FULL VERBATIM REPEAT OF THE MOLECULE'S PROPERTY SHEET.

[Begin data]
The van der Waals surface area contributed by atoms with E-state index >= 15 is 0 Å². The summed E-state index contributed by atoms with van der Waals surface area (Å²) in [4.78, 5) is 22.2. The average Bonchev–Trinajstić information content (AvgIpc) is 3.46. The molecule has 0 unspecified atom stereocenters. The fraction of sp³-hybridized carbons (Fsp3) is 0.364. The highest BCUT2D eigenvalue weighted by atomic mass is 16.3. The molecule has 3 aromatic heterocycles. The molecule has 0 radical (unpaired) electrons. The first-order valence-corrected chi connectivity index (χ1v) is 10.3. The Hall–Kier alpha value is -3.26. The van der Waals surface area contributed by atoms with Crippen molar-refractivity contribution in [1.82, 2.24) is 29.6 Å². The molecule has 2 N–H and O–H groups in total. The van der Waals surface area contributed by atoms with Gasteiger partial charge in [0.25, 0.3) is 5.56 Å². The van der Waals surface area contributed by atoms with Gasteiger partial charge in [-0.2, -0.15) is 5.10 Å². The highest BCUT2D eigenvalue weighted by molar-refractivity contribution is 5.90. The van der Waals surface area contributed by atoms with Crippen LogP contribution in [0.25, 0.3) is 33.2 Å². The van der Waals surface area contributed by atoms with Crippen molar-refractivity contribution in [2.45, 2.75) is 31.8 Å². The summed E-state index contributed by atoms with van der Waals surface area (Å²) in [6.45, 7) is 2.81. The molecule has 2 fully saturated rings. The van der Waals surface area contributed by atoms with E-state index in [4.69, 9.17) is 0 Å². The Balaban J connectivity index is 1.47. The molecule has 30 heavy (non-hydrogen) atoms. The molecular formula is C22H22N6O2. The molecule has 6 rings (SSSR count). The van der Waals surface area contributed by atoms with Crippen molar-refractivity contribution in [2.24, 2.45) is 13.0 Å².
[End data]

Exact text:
The van der Waals surface area contributed by atoms with E-state index >= 15 is 0 Å². The summed E-state index contributed by atoms with van der Waals surface area (Å²) in [4.78, 5) is 22.2. The average Bonchev–Trinajstić information content (AvgIpc) is 3.46. The molecule has 0 unspecified atom stereocenters. The fraction of sp³-hybridized carbons (Fsp3) is 0.364. The highest BCUT2D eigenvalue weighted by atomic mass is 16.3. The molecule has 3 aromatic heterocycles. The molecule has 0 radical (unpaired) electrons. The first-order valence-corrected chi connectivity index (χ1v) is 10.3. The Hall–Kier alpha value is -3.26. The van der Waals surface area contributed by atoms with Crippen molar-refractivity contribution in [1.82, 2.24) is 29.6 Å². The molecule has 2 N–H and O–H groups in total. The van der Waals surface area contributed by atoms with Gasteiger partial charge in [0.25, 0.3) is 5.56 Å². The van der Waals surface area contributed by atoms with Gasteiger partial charge in [-0.2, -0.15) is 5.10 Å². The highest BCUT2D eigenvalue weighted by molar-refractivity contribution is 5.90. The van der Waals surface area contributed by atoms with Crippen LogP contribution in [0.25, 0.3) is 33.2 Å². The van der Waals surface area contributed by atoms with Crippen molar-refractivity contribution in [2.45, 2.75) is 31.8 Å². The summed E-state index contributed by atoms with van der Waals surface area (Å²) in [6.45, 7) is 2.81. The molecule has 2 fully saturated rings. The van der Waals surface area contributed by atoms with E-state index in [4.69, 9.17) is 0 Å². The Balaban J connectivity index is 1.47. The molecule has 30 heavy (non-hydrogen) atoms. The molecular formula is C22H22N6O2. The molecule has 6 rings (SSSR count). The van der Waals surface area contributed by atoms with Crippen molar-refractivity contribution in [2.24, 2.45) is 13.0 Å².